Conclusions

At least 35 nations are known to have farmed animals for fur since 1917. In recent years, welfare assessment methods have been developed to objectively better protect animals from harms. However, even using welfare assessment criteria developed in association with the fur farming sector, there remains clear industry and independently reported evidence of persistent significant and major animal welfare problems, including psychological stress, abnormal behaviour, environmental deprivation, understimulation, co-occupant aggression, self-harming injuries, insanitary conditions, disease, husbandry-related morbidities and mortalities, and human imposed physical abuse and inhumanities. Despite numerous efforts to systematically monitor and control animal welfare at fur farms, practices continue to fail to meet the normal scientific principles and models used in other animal welfare situations. At least 17 nations have introduced total or partial prohibitions within their borders, primarily for animal welfare reasons. Manifestly, prohibitions are accepted by numerous national governments as primary measures for controlling fur farming and preventing stress or suffering among animals. In our view, fur farming is incompatible with acceptable standards for animal welfare, and documented concerns provide strong grounds to support historical and proposed bans on fur farming.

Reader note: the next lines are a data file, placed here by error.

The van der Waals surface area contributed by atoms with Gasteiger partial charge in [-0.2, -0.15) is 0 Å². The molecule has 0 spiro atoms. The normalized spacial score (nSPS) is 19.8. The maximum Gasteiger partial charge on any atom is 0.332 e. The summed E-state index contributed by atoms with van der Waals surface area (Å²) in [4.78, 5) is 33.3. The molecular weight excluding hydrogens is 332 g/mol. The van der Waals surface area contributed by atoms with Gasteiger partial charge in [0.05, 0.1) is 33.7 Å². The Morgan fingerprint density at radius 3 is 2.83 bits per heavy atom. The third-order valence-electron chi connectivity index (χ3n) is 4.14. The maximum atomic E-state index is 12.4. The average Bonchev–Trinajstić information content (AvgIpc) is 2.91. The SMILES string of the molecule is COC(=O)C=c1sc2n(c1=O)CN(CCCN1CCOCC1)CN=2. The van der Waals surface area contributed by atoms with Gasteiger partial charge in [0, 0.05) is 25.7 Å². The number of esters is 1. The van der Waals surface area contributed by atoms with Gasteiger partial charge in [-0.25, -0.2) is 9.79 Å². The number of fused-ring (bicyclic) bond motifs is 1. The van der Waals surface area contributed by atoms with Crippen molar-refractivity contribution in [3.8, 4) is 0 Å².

In our view, the limited available data does not currently indicate that fur farms are major sources of zoonotic epidemics and pandemics. However, there are many well documented examples of major epidemics and pandemics emerging suddenly from animal production and handling sectors with devastating consequences, sometimes as a result of highly subtle triggers. Thus, there are no grounds for complacency towards fur farming as a possible further source of globally significant disease. Cross-species transmission within both global and fur farm contexts has been well demonstrated with the advent of SARS-CoV-2, and many possible spillover events involving diverse pathogens can be considered as potentially emergent at any one time. Epidemics and pandemics could arise from single contact episodes. Centres at which large numbers of animals of known vulnerable backgrounds are held can be considered important hubs for emergent infections that are zoonotic, cross-species, and reverse zoonotic in nature; fur farms represent hubs for multi-factorial transmission. Whilst evidentially limited, we consider spillover risks for zoonotic disease related to fur farming to be relevant because the transmission routes are clearly established, and a precautionary principle should be applied to control. Manifestly, strong examples exist where fur farms can act as infection hubs, and our main concern resides in the ‘what if’ factor (Warwick, 2020) - i.e., that fur farms harbour clear potential for rapid emergence of epidemic and pandemic disease. Accordingly, application of the precautionary principle should be a primary consideration in decisions on fur farming in respect of public health, which could justify further prohibitions.